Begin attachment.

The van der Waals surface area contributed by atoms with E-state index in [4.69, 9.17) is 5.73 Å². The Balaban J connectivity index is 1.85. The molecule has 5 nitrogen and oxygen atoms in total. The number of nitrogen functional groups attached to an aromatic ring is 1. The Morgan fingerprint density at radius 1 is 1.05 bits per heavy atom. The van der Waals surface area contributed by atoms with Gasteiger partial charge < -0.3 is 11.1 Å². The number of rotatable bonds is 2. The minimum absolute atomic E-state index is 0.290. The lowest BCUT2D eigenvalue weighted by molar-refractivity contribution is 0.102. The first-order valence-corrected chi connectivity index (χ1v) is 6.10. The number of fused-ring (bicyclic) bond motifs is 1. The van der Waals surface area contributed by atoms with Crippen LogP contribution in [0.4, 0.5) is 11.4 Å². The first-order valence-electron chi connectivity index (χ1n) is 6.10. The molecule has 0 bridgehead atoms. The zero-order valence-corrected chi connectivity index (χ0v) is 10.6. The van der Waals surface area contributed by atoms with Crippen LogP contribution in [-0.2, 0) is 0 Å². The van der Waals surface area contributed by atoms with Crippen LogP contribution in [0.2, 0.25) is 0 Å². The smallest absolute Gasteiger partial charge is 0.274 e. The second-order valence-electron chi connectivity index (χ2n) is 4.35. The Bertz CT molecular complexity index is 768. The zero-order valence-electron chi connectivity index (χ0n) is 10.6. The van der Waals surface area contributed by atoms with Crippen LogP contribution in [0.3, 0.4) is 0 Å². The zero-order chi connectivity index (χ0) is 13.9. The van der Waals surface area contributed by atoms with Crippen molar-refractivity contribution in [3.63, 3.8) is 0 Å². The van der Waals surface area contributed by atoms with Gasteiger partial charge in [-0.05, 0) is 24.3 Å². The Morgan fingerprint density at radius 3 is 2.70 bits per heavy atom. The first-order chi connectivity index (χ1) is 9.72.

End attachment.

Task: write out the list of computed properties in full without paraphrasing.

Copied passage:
The van der Waals surface area contributed by atoms with E-state index in [4.69, 9.17) is 5.73 Å². The Balaban J connectivity index is 1.85. The molecule has 5 nitrogen and oxygen atoms in total. The number of nitrogen functional groups attached to an aromatic ring is 1. The Morgan fingerprint density at radius 1 is 1.05 bits per heavy atom. The van der Waals surface area contributed by atoms with Gasteiger partial charge < -0.3 is 11.1 Å². The number of rotatable bonds is 2. The minimum absolute atomic E-state index is 0.290. The lowest BCUT2D eigenvalue weighted by molar-refractivity contribution is 0.102. The first-order valence-corrected chi connectivity index (χ1v) is 6.10. The number of fused-ring (bicyclic) bond motifs is 1. The van der Waals surface area contributed by atoms with Crippen LogP contribution in [0.4, 0.5) is 11.4 Å². The first-order valence-electron chi connectivity index (χ1n) is 6.10. The molecule has 0 bridgehead atoms. The zero-order valence-corrected chi connectivity index (χ0v) is 10.6. The van der Waals surface area contributed by atoms with Crippen LogP contribution in [-0.2, 0) is 0 Å². The van der Waals surface area contributed by atoms with Crippen LogP contribution in [0.2, 0.25) is 0 Å². The smallest absolute Gasteiger partial charge is 0.274 e. The second-order valence-electron chi connectivity index (χ2n) is 4.35. The Bertz CT molecular complexity index is 768. The zero-order valence-electron chi connectivity index (χ0n) is 10.6. The van der Waals surface area contributed by atoms with Crippen LogP contribution in [0.3, 0.4) is 0 Å². The zero-order chi connectivity index (χ0) is 13.9. The van der Waals surface area contributed by atoms with Crippen molar-refractivity contribution in [3.63, 3.8) is 0 Å². The van der Waals surface area contributed by atoms with Gasteiger partial charge in [-0.05, 0) is 24.3 Å². The Morgan fingerprint density at radius 3 is 2.70 bits per heavy atom. The first-order chi connectivity index (χ1) is 9.72.